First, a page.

So, if you find yourself using a low-level language like C, and having to deal with application entities like "customers", you are doing it wrong. You have been asked to use the wrong language for the job.


Being an experienced C programmer and less experienced with C++ (but I have coded in projects started by other persons, just never built up a C++ project from scratch, myself), I might be traveling the same path in the opposite direction. We might be meeting in the middle somewhere and I can tell you a little of where I have come from.

Certainly there are OOPsie features of C++ that C doesn't have. There are namespace issues, templates, etc, that I have not made use of. All I have done is used and created classes and instantiated objects within the classes. And modified code in classes that other folks had created.

That said, any C programmer can write structured code that is similar, in many key respects, to fully OOP code. You have struct, typedef, pointers to struct, the ability to cast the pointer to one kinda struct to another where there are fields in common. There is also union in which you can explicitly overlay fields that are in common and other fields that are not in common. This looks a lot like inheritance that you'll find in an OOP language.

Personally, I dislike many specific syntax of C++ that I would rather just program in C where I know precisely what the "right" way to do it is. I don't know Java or C# or whatever variant.


Major differences:

  • You are responsible for all resource management. There is no garbage collection, nor are any buffers automatically extended if you need more space. This includes string management. C does not have a string type as such; strings are stored as arrays of char. If you want to append strings, you have to make sure the target buffer is large enough before doing so.

  • There is no structured exception handling. Errors and exceptional conditions are indicated by function return codes or writing to a parameter (or by setting errno). You can kind-of-sort-of fake exceptions using the setjmp/longjmp library functions, but it's a hack at best.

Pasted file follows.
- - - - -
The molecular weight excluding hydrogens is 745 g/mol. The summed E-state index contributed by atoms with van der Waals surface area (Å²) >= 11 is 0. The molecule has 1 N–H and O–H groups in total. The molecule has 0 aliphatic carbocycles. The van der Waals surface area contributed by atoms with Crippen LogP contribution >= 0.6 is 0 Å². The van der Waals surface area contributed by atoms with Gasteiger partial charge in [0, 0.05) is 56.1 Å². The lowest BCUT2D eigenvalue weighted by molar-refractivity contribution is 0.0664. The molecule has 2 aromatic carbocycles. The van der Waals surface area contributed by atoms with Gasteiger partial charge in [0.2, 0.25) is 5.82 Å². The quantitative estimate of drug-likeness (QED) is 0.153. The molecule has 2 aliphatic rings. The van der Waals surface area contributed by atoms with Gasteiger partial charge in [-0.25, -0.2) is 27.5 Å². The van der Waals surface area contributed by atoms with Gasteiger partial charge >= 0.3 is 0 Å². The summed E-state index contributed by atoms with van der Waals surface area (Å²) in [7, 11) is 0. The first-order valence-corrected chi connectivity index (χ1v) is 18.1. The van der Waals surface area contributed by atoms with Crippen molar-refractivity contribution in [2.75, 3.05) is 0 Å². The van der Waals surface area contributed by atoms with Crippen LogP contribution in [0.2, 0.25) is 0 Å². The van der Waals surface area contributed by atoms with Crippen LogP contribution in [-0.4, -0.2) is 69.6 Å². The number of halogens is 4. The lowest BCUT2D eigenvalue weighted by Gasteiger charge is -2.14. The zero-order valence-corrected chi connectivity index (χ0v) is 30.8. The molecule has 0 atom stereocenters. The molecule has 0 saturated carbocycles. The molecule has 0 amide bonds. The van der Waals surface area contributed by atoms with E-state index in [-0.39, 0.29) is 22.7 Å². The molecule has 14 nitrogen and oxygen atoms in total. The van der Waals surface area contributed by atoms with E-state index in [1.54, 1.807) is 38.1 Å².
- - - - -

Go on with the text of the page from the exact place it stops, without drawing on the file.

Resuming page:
• C does no bounds checking on array accesses. There are no built-in exceptions for accessing elements outside of an array. It is ridiculously easy to clobber memory you don't own (as can be seen by innumerable exploits over the years).

  • Data types are not smart - arrays don't know how big they are (they lose their "array-ness" in most contexts), struct types do not have any sort of methods (you can kind-of-sort-of fake it using function pointers, but there's no implicit this pointer; you explicitly have to tell each function which struct instance to operate on).

  • Code is organized into modules, rather than classes, where each module consists of type definitions, object definitions, and function definitions. There's no concept of inheritance between modules. Visibility for individual data items and functions is an all-or-nothing proposition - there's no equivalent for a "protected" visibility.

  • There are no container types beyond arrays. You want anything more sophisticated than that, you will either have to roll your own or find a container library. Similarly, there are no standard algorithms (such as std::copy or std::foreach - again, you'll have to roll your own).

  • There are no templates, generics, or other dynamic typing mechanisms. There's no overloading of functions or operators. All type information must be known at compile time.

  • There are no user-definable name spaces. C supports a grand total of four namespaces - labels, tag names, structure and union member names, and everything else.

It is possible to write OO code in C; it's just a lot of work.

Think of C as a nasty-looking table saw with exposed sharp edges, no blade guards, and visibly frayed wiring, and you'll be in the right mindset.